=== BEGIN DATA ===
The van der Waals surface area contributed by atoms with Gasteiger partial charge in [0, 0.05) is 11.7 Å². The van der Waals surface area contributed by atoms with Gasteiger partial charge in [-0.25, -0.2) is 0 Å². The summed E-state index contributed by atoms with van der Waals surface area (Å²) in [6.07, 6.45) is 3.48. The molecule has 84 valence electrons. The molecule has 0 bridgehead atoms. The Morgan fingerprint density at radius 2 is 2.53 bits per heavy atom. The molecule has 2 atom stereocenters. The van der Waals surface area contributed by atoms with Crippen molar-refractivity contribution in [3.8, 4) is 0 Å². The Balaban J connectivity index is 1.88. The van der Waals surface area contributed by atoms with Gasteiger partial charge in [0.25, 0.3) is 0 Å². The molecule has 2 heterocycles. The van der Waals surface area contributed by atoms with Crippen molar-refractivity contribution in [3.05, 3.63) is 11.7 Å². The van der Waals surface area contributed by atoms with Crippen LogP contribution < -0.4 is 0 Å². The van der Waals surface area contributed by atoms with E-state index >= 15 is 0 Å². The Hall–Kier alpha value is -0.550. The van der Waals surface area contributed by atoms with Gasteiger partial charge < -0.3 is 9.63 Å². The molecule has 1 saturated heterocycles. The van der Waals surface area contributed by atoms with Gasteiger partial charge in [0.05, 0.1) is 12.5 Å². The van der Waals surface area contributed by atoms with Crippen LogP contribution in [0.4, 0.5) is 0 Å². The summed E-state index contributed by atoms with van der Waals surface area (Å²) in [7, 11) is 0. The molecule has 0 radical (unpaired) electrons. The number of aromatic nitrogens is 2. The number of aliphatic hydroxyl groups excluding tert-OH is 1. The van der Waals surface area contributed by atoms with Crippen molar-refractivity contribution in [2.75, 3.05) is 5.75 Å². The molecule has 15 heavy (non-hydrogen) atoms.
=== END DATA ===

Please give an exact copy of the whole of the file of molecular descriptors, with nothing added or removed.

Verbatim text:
The van der Waals surface area contributed by atoms with Gasteiger partial charge in [0, 0.05) is 11.7 Å². The van der Waals surface area contributed by atoms with Gasteiger partial charge in [-0.25, -0.2) is 0 Å². The summed E-state index contributed by atoms with van der Waals surface area (Å²) in [6.07, 6.45) is 3.48. The molecule has 84 valence electrons. The molecule has 0 bridgehead atoms. The Morgan fingerprint density at radius 2 is 2.53 bits per heavy atom. The molecule has 2 atom stereocenters. The van der Waals surface area contributed by atoms with Crippen molar-refractivity contribution in [3.8, 4) is 0 Å². The Balaban J connectivity index is 1.88. The van der Waals surface area contributed by atoms with Gasteiger partial charge in [0.25, 0.3) is 0 Å². The molecule has 2 heterocycles. The van der Waals surface area contributed by atoms with Crippen molar-refractivity contribution in [3.05, 3.63) is 11.7 Å². The van der Waals surface area contributed by atoms with Crippen LogP contribution < -0.4 is 0 Å². The van der Waals surface area contributed by atoms with E-state index >= 15 is 0 Å². The Hall–Kier alpha value is -0.550. The van der Waals surface area contributed by atoms with Gasteiger partial charge < -0.3 is 9.63 Å². The molecule has 1 saturated heterocycles. The van der Waals surface area contributed by atoms with Gasteiger partial charge in [0.05, 0.1) is 12.5 Å². The van der Waals surface area contributed by atoms with Crippen LogP contribution in [0.4, 0.5) is 0 Å². The summed E-state index contributed by atoms with van der Waals surface area (Å²) in [7, 11) is 0. The molecule has 0 radical (unpaired) electrons. The number of aromatic nitrogens is 2. The number of aliphatic hydroxyl groups excluding tert-OH is 1. The van der Waals surface area contributed by atoms with Crippen molar-refractivity contribution in [2.75, 3.05) is 5.75 Å². The molecule has 15 heavy (non-hydrogen) atoms.